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[liberationtech] NYT report on Obama admin's wiretap plans

justin saunders justin at
Mon Sep 27 16:53:15 PDT 2010

From that article: “We’re not talking expanding authority. We’re talking
about preserving our ability to execute our *existing*
authority..."(emphasis mine). Well, I would substitute the word 'power'
for 'authority', but I think that statement is illustrative of something
that often gets a bit lost in the discussion of digital surveillance trends.

Bills such as this don't really give the US an ability to perform
intercepts that it didn't have before. They merely codify existing
ability in law and broaden the scope of usage among a larger group of
federal agencies. As I'm sure we all know, sigint organizations in UKUSA
countries have long had the capability to perform intercepts on
virtually every medium of digital communication that exists. A
tremendous amount of resources have been sunk into maintaining that
capability over the years as new digital tools have been developed.

Ostensibly, such resources are traditionally focused on international
and not domestic targets and the ability to intercept != the ability to
effectively analyze. And to be sure, some of these new tools have made
effective surveillance more difficult. Capturing all the signals
traffic in the world without the ability to decrypt it, or know the
where and who of source and destination (not to mention analyzing it
all) isn't particularly useful. Nevertheless, the United States is not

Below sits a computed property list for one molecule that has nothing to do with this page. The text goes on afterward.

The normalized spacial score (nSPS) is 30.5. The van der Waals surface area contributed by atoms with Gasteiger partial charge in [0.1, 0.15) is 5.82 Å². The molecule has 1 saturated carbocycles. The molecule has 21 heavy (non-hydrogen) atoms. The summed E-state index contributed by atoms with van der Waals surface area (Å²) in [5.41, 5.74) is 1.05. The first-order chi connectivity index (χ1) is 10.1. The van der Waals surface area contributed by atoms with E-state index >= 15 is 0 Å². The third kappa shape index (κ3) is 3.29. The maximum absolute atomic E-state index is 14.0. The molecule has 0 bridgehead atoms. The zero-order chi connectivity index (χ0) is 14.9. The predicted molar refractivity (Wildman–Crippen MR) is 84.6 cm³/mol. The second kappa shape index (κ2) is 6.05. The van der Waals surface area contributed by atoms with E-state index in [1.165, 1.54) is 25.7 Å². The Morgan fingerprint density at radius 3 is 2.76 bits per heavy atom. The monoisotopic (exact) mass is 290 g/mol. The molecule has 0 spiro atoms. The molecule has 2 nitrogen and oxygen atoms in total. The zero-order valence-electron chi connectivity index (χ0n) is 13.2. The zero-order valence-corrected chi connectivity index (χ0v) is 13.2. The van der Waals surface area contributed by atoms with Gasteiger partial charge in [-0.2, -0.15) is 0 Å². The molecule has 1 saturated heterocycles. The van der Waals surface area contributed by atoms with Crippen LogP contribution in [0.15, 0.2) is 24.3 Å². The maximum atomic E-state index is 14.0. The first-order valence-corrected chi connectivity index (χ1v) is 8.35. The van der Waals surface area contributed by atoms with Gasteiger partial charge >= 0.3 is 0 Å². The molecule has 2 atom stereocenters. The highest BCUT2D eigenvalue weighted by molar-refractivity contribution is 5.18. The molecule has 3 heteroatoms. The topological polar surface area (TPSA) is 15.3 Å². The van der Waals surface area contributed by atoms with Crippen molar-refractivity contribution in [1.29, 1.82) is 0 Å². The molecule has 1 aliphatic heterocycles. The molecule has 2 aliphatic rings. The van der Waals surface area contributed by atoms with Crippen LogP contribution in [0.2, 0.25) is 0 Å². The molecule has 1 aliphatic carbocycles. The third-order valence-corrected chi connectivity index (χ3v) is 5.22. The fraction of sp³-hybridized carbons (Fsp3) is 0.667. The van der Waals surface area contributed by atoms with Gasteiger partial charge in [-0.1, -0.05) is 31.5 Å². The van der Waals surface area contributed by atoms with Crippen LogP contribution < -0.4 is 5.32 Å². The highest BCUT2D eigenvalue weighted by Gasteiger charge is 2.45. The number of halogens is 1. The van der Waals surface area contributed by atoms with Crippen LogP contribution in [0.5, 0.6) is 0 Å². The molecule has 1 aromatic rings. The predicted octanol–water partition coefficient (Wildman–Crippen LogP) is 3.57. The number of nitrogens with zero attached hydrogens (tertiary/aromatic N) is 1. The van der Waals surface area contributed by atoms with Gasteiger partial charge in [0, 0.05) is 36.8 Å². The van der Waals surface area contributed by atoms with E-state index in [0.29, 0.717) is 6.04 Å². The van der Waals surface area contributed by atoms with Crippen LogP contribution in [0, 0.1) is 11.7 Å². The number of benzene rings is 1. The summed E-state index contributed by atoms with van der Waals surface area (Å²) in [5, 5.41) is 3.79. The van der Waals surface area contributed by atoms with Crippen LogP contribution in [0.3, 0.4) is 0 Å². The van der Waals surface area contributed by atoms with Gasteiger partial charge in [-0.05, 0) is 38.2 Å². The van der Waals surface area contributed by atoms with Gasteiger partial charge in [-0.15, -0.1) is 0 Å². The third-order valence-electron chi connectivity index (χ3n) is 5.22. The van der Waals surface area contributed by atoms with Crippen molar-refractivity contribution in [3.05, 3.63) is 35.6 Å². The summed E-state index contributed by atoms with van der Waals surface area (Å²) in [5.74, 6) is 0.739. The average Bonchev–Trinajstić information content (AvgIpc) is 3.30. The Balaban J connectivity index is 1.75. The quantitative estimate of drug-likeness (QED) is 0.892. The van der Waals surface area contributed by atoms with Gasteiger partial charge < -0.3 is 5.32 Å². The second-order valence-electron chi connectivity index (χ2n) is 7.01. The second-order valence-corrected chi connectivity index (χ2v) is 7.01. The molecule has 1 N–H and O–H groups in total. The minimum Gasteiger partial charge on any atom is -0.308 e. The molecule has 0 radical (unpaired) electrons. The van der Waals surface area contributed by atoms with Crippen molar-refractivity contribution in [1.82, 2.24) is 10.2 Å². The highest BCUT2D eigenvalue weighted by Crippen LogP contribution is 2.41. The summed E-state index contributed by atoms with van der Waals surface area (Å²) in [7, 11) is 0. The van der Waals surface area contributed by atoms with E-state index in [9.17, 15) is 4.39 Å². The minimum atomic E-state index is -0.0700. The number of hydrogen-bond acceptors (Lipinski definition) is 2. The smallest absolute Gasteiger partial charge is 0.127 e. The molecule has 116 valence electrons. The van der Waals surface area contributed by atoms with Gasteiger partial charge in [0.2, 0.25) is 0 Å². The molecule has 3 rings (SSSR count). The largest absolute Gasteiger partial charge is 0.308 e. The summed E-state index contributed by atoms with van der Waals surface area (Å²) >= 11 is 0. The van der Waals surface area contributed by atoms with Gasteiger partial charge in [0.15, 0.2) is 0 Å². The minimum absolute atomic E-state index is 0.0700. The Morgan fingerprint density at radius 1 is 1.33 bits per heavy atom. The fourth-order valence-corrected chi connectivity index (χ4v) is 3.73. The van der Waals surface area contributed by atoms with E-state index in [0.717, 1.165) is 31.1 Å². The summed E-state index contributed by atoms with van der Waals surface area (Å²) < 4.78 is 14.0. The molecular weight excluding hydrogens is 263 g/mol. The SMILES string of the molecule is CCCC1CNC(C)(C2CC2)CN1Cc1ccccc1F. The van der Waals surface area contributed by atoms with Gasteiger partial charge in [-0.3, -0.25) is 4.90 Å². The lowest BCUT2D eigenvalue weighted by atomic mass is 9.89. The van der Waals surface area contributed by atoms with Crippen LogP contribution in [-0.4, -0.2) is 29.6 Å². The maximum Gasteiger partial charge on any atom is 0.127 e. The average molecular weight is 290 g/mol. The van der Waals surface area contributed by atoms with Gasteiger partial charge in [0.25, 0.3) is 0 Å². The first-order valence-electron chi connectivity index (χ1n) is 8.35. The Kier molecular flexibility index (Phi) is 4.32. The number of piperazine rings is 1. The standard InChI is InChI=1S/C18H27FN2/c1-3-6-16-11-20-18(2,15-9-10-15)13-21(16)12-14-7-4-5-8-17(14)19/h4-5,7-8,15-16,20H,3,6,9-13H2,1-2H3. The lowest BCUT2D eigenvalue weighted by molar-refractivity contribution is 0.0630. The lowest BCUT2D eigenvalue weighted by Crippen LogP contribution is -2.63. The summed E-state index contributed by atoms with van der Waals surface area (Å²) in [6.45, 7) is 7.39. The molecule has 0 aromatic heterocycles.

exactly behind the curve in terms of surveillance capability and they
certainly aren't 'going dark'.

What is happening here is primarily social in nature: the offloading of
the costs and time traditionally spent on surveillance from government
to the private sector - to ISP's, software developers, and other service
providers - by mandating the provision of backdoors and such. It's a
kind of digital panopticon in which we help construct the means of our
own imprisonment. Perhaps I'm restating the obvious. However, I often
feel that we speak about surveillance as if we were still partially free
from it, or if having the right digital security tools will suffice to
combat determined surveillance by a three letter agency with enough
resources to throw at them. Maybe they will, maybe they wont, and as
Jacob mentioned in his post a sufficiently well funded adversary can do
quite a bit.

I'm reminded of an NSA program (named Shamrock) in which every major
US-based telegraph company illegally handed over all international
cables originating in the US to the NSA every day for over 30 years -
after one informal request shortly after the end of WWII. This program
was actually forgotten about by the agency and by the companies involved
for decades; around the end of the Nixon administration someone
realized the intercepts were still being sent by courier to the Agency
and the program was officially shut down.

That same kind of tendency toward social compliance is (potentially) at
work here, and imho is the real issue. At the end of the day, even if
legislation fails to 'expand' surveillance, we can bet it's still going
to be expanded illegally. The Obama administration is merely moving the
skeletons a bit further out of the closet, making them look pretty and
seeing if everyone will buy it.


(I've been lurking on this list for a bit, but this is my first post)

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